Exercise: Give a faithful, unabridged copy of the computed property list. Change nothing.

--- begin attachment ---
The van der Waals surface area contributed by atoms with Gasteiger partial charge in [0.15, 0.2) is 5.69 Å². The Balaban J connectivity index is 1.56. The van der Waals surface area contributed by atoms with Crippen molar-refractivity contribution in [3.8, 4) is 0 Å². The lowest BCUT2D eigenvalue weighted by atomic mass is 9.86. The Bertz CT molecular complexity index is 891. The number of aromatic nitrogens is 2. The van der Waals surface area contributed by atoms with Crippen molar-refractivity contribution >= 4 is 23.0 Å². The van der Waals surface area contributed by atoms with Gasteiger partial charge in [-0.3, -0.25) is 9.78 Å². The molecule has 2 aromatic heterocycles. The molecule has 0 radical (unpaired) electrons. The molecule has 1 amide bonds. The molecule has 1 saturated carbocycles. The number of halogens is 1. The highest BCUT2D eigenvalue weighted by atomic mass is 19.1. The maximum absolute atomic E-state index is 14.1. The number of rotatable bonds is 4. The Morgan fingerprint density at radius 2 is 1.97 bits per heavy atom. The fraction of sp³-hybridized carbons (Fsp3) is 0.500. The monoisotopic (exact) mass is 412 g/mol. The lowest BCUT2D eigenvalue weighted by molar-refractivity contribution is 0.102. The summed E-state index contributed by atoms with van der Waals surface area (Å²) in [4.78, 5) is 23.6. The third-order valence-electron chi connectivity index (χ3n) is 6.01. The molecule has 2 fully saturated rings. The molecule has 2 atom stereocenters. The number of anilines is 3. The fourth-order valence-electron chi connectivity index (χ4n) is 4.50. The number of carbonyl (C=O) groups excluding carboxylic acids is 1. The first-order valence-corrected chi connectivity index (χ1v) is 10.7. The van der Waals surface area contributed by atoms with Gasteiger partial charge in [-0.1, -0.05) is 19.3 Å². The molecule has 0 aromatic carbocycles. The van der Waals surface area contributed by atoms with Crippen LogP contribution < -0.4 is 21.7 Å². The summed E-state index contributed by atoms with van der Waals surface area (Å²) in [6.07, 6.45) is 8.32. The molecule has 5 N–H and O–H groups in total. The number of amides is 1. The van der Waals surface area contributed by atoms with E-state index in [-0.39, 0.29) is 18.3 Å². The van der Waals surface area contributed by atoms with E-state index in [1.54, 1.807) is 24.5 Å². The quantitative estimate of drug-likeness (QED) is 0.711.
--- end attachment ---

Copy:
The van der Waals surface area contributed by atoms with Gasteiger partial charge in [0.15, 0.2) is 5.69 Å². The Balaban J connectivity index is 1.56. The van der Waals surface area contributed by atoms with Crippen molar-refractivity contribution in [3.8, 4) is 0 Å². The lowest BCUT2D eigenvalue weighted by atomic mass is 9.86. The Bertz CT molecular complexity index is 891. The number of aromatic nitrogens is 2. The van der Waals surface area contributed by atoms with Crippen molar-refractivity contribution >= 4 is 23.0 Å². The van der Waals surface area contributed by atoms with Gasteiger partial charge in [-0.3, -0.25) is 9.78 Å². The molecule has 2 aromatic heterocycles. The molecule has 0 radical (unpaired) electrons. The molecule has 1 amide bonds. The molecule has 1 saturated carbocycles. The number of halogens is 1. The highest BCUT2D eigenvalue weighted by atomic mass is 19.1. The maximum absolute atomic E-state index is 14.1. The number of rotatable bonds is 4. The Morgan fingerprint density at radius 2 is 1.97 bits per heavy atom. The fraction of sp³-hybridized carbons (Fsp3) is 0.500. The monoisotopic (exact) mass is 412 g/mol. The lowest BCUT2D eigenvalue weighted by molar-refractivity contribution is 0.102. The summed E-state index contributed by atoms with van der Waals surface area (Å²) in [4.78, 5) is 23.6. The third-order valence-electron chi connectivity index (χ3n) is 6.01. The molecule has 2 fully saturated rings. The molecule has 2 atom stereocenters. The number of anilines is 3. The fourth-order valence-electron chi connectivity index (χ4n) is 4.50. The number of carbonyl (C=O) groups excluding carboxylic acids is 1. The first-order valence-corrected chi connectivity index (χ1v) is 10.7. The van der Waals surface area contributed by atoms with Gasteiger partial charge in [-0.1, -0.05) is 19.3 Å². The molecule has 0 aromatic carbocycles. The van der Waals surface area contributed by atoms with Crippen LogP contribution < -0.4 is 21.7 Å². The summed E-state index contributed by atoms with van der Waals surface area (Å²) in [6.07, 6.45) is 8.32. The molecule has 5 N–H and O–H groups in total. The number of amides is 1. The van der Waals surface area contributed by atoms with E-state index in [-0.39, 0.29) is 18.3 Å². The van der Waals surface area contributed by atoms with E-state index in [1.54, 1.807) is 24.5 Å². The quantitative estimate of drug-likeness (QED) is 0.711.